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Mentoring at Mid-Career: Developing Academic Leaders

Faculty Development Leadership and Management

Mentoring at Mid-Career: Developing Academic Leaders

One of the most highly touted high-impact resources for students, faculty, and staff in the academy is mentorship. The research is clear: mentoring matters. According to the literature, mentored faculty and staff report higher levels of work satisfaction, are more productive in scholarly and creative endeavors, and are more likely to take on leadership roles on their campuses (Lunsford et al., 2018). Our mentoring research and practice is grounded in the National Academies definition of mentorship (Dahlberg & Byers-Winston, 2019) below:

Mentorship: a professional, working alliance in which individuals work together over time to support the personal and professional growth, development, and success of relational partners through the provision of career and psychosocial support.

Decades of research find support for two functions of mentoring across contexts: psychosocial and career (Eby et al., 2008). Psychosocial support involves confidence building and being a role model. Career support involves behaviors such as providing career guidance, sponsorship, and recognition. Effective mentorship requires both types of support as part of an intentional practice to develop others.

While most mentoring initiatives tend to focus on early career faculty (Thomas et al., 2015), there is renewed interest in and realization about the need for mentoring at mid-career (Lunsford & Baker, forthcoming). Mid-career is the longest phase of one’s work and personal trajectories; it is also a time when work roles and responsibilities are enhanced and expectations to assume leadership roles are heightened. Described as “the bridge” in the academy, mid-career faculty are an invaluable resource to their institutions given their institutional knowledge, disciplinary expertise, and their remaining career runway (Baker & Manning, 2021). We argue there is a need for strategic investment in the professional development of mid-career faculty as current and future campus leaders. Such investment is essential to advancing institutional aims and strategic priorities and to fostering employee engagement (Baker et al., 2017).

Mid-career faculty members have varied avenues for leadership as they progress through their careers. One route is to be an expert in their discipline and engage in leadership activities through professional organizations or journals. Another route is to take on institutional leadership roles, such as department chair or assistant dean. In either case, there is a need to equip mid-career faculty members with the skills and knowledge they need to effectively pursue and engage in leadership roles and develop their early career scholars and team members along these leadership pathways. To aid mid-career faculty in their skill development, we offer 10 tips for supporting both psychosocial and career support via mentorship (Table 1).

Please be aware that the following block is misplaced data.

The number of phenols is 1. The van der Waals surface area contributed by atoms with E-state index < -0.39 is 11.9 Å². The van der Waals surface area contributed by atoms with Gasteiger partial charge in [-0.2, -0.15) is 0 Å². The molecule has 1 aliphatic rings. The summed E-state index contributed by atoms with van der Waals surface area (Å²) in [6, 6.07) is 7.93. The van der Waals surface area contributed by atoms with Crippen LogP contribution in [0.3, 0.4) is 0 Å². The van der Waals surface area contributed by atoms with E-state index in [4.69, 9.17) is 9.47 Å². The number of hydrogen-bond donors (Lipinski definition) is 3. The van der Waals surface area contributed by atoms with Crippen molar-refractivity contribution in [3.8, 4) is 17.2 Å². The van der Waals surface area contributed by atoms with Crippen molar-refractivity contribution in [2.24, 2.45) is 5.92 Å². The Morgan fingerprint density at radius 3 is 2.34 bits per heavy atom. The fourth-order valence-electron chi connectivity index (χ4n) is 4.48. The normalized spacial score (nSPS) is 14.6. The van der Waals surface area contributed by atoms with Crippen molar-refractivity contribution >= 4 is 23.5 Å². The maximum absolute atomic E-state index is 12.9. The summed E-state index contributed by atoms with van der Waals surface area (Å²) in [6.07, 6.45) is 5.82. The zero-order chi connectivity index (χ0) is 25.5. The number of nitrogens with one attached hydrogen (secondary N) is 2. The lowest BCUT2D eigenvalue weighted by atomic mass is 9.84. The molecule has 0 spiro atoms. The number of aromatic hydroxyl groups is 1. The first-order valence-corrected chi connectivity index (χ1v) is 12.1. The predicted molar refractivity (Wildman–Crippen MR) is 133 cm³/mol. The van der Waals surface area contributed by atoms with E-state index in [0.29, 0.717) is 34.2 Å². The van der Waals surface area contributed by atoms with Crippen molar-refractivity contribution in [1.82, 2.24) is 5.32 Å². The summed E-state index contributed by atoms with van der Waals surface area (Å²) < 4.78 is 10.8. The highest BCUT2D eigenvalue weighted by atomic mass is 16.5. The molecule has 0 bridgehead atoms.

Mentoring FunctionsStrategies
Confidence BuildingShow your confidence in others—for example, by asking a mid-career faculty member to take on a new role to represent the department. Have a preparatory conversation about how the meetings might go and what might be important to share.
Role ModelingDemonstrate effective leadership by involving faculty in key decisions. For example, be transparent about budgets and seek faculty input on items like distribution of professional development funds. Explain why transparency is a hallmark of effective leadership.
Listening and AffirmingEngage a faculty member in a leadership conversation about their plans for future leadership roles. Listen for how you can support professional development to take on such roles. For example, you might encourage a faculty member to attend a conference on becoming a department chair.
Communicating EffectivelyCreate communication channels. Facilitating opportunities for colleagues to share successes, express concerns, and share their needs and wants is critical to establishing a culture of open communication. For example, Vicki starts department meetings by asking colleagues to share news about recent successes. Annual reviews could include a discussion about what support a person needs in the coming year.